Council tax is a domestic property tax which is paid by all adults – whether they are homeowners or are living in rented accommodation. The money raised from council tax is used to fund services provided by local authorities such as waste disposal, police, etc. In this article we examine:
- How council tax works in the UK
- How much council tax you should be paying
- How council tax bands are calculated
- Who has to pay council tax
- Consequences of missing payments
How does council tax work?
Council tax is usually paid in 10 equal instalments although some councils give residents the option to pay monthly, twice a year or annually. The price is the same however it is paid. It can be paid online, or inhabitants can choose to pay in cash (at post offices, banks, etc.), by cheque or through direct debit.
How much council tax should I be paying?
How much council tax you pay depends on where you live in Britain as different councils charge different amounts. To find out how much you should be paying, you should go to the website of your local council and enter your postcode.
There are 3 factors which affect your council tax bill:
- the council tax evaluation band for your home,
- how much your council charges for that band, and
- whether you are exempt from paying, or entitled to a discount.
How are council tax bands calculated?
Council tax bands are calculated according to the value of the property where you live, and there are different bands for England, Wales and Scotland.
The tiered system for council tax bands means that the more expensive your home is, the higher your council tax bill will be.
The bands for England and Scotland were set according to the April 1991 Nationwide House Price Index while the bands in Wales were updated in April 2003. The band you’re placed in is calculated according to how much your property would have been worth in 1991 (or 2003) even if it’s a new-build. This tiered system means that the more expensive your home, the higher your council tax bill.
Who has to pay council tax?
Council tax is compulsory for all residents over the age of 18. However, there are a number of discounts and exemptions.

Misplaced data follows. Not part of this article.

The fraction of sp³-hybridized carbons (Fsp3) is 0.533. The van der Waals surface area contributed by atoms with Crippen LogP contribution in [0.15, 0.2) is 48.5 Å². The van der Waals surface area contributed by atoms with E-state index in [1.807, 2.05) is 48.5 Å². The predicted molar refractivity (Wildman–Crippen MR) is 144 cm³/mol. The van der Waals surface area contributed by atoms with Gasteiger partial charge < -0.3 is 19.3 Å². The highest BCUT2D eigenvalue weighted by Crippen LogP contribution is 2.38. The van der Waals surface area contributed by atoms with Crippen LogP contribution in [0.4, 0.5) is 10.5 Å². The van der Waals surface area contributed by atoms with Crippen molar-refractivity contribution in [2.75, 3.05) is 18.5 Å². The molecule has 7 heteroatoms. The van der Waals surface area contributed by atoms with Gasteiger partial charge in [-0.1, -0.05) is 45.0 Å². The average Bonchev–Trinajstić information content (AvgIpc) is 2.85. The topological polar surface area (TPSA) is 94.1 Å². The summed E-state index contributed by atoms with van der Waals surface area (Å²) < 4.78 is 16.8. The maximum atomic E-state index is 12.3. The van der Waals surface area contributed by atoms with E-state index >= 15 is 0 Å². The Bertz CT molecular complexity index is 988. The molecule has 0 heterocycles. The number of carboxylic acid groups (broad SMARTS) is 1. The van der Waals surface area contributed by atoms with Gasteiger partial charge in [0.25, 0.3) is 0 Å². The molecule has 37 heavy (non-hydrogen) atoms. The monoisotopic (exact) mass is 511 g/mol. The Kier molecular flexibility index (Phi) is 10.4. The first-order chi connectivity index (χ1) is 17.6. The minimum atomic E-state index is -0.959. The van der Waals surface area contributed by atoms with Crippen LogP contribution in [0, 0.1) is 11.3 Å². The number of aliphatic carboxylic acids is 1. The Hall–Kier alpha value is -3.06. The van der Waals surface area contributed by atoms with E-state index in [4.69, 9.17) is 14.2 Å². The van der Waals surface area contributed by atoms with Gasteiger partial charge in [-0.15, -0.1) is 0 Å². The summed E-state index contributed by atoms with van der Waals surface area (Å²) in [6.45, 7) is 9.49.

If you live alone (with or without children), you’re entitled to a 25% single person discount. If you have a low income and/or are claiming certain state benefits, you might also be entitled to a council tax reduction. Also known as council tax support, the discount can be as high as 100%, but this depends on the scheme run by your local council and your personal circumstances. Households with a disabled member and full-time students (even over 18s) are exempt from paying council tax.
Questions on council tax
Tenants in the UK are normally expected to pay council tax. In some cases, the council tax payment may be integrated into the rent payments, and the landlord would be responsible for paying the council tax. However, if there are no tenants in a residence, the landlord would be responsible for paying council tax. In the case of refurbishment of the property, which remains empty for the duration of the renovation, each council may decide whether to charge and how much to charge for council tax.
A property in the UK can be exempt from council tax if it is fully occupied by full-time university students. Student residences are automatically exempt from council tax. However, the liability to pay the tax remains with the tenants, and some councils may not grant a full exemption if there are any non-student residents living in a property.
Council tax in the UK is calculated per household, not per person. The full amount is due if the property has not tenants, depending on the terms set by each council. If only one employed person resides in a property, they may apply to a 25% discount on their council tax bill.
What happens if you don’t pay council tax?
If you’re struggling to pay your council tax, it’s crucial that you let them know as soon as possible. If you are late in paying and ignore the reminders, your local council can demand the whole year’s council tax as an upfront payment. They can take a number of measures to force payment. These include:
- taking out a liability order from a magistrate,
- sending bailiffs to seize property from your home,
- taking money directly from your salary and/or state benefits, and/or
- up to a 3-month prison sentence.